Organizing

Complying with social distancing and safer-at-home guidelines can be mentally exhausting. Even though I provided tips in a previous column on how to stay active while being isolated, it can be tough to find the motivation to focus on personal wellness during a time of uncertainty. I admit it has become a struggle for me, too.

My daily schedule used to be consumed with driving between gyms to teach group fitness classes, going into the office for my full-time job and visiting out-of-town family on the weekends.

Now that all of my work and communication revolves around a screen and I complete a majority of my tasks under one roof, my sense of normalcy has completely derailed.

I found that bringing order to my daily routine and to my living space was needed to rid this feeling of increased chaos. Organizing our time, belongings and environment can help lower stress, contribute to stabilizing mental health and spark inspiration.

Here are some tips on how you can keep order of the things you can control during a time of turmoil:

• Create checklists: Trying to manage household chores, virtual meetings, kids’ online homework assignments and any other personal tasks can become overwhelming. Write out a daily plan of action and prioritize your to-do lists based on importance and deadlines. Try not to spend too much time creating these lists of actions and only jot down daily achievable tasks. Also, keep lists in a place where you can refer to them quickly. Crossing out each action as you do them instills accomplishment.

• Set a schedule and stick to it: Scheduling blocks of time for daily duties can be challenging — especially if you’re unsure how long each task will take to complete. Again, write it out and give yourself deadlines to help you stay on track. Some projects may take longer than one day to do, so plan for it. Try to avoid procrastination or trying to do everything in one day, so you don’t feel overwhelmed.

• Purge: If you’re surrounded by lots of frivolous stuff, it can make you feel claustrophobic. Go room by room and get rid of stuff that you are no longer using. A good rule of thumb is if you haven’t used an item within the past year, you most likely won’t use it again. Donate clothes that no longer fit; sell unused furniture and home decor; and shred old billing statements and junk mail. Purging can help lift that unwanted weight that’s been sitting on your shoulders.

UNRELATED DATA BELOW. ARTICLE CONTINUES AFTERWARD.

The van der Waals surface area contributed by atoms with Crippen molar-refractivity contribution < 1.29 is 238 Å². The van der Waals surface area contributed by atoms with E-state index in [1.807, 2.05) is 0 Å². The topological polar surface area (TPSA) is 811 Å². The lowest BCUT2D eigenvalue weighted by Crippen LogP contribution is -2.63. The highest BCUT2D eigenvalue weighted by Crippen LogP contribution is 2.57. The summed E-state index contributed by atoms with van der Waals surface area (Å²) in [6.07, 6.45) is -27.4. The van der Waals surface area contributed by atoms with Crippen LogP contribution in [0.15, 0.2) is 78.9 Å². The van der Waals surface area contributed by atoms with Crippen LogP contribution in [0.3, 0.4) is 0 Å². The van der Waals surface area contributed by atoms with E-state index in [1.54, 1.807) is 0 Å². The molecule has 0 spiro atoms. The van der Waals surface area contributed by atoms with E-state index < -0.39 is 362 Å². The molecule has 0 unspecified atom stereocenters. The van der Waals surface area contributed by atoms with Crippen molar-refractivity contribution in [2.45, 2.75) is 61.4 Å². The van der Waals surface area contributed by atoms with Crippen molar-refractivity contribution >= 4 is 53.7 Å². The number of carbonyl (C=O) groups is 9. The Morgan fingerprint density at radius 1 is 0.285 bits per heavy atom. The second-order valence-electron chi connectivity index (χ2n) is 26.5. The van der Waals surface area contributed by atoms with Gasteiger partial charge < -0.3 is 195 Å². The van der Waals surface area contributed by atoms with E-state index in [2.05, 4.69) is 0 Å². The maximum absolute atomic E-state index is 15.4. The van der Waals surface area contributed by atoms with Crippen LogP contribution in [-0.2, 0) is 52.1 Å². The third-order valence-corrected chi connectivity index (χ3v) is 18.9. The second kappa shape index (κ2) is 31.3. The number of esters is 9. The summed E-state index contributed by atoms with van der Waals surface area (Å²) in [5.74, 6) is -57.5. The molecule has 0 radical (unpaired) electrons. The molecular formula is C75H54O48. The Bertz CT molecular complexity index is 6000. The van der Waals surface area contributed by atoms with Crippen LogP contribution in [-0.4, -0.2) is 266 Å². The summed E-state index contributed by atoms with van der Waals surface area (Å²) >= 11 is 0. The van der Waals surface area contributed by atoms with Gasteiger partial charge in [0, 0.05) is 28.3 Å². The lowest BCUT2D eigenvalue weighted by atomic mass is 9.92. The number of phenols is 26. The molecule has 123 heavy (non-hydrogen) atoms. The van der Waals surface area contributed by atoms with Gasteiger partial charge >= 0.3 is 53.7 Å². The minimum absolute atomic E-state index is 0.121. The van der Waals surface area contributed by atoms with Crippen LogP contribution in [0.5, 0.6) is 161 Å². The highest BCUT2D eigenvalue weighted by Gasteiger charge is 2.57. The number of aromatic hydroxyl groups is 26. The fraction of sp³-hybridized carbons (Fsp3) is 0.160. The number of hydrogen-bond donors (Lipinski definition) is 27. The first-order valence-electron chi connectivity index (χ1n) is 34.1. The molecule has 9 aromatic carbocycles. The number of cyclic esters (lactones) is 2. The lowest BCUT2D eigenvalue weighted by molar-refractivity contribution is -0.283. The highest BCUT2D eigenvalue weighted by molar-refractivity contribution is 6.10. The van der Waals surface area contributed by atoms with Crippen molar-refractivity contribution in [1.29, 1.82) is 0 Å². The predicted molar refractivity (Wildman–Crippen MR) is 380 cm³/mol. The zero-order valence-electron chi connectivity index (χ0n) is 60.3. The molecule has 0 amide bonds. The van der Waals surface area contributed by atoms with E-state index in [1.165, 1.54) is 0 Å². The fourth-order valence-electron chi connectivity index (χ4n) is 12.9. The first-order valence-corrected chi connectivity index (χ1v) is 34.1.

• Organize: Closets and garages are hot spots for constant clutter. It’s easy to throw an item in these storage areas and just close the door. After purging, organize your most-used items in labeled bins to make them easily accessible when they’re needed. Organizing can become time-consuming so start making a habit of putting stuff away immediately after use.

• Give rooms or outdoor spaces a face-lift: Constantly staring at the walls can give you cabin fever and make you go stir-crazy. Rearranging the furniture layout, adding curtains, giving walls a fresh coat of paint or planting a small garden will provide variety to your environment and a change of scenery. If you’re fortunate enough to have the budget and time to do major home renovations, go for it. Completing home improvement projects is a great way to invest in your home while also keeping your body active and your mind sharp.

• Turn off notifications and alerts: If you’re not on call or if your job allows you to have real weekends, this is the time to disconnect. Establishing virtual boundaries and limits between work and home life allows you to take a mental break and provides clear separation between all aspects of your lifestyle. Don’t forget to go outside for some fresh air, but leave your phone inside.

Swearngin has worked in the health and wellness industry since 2009.

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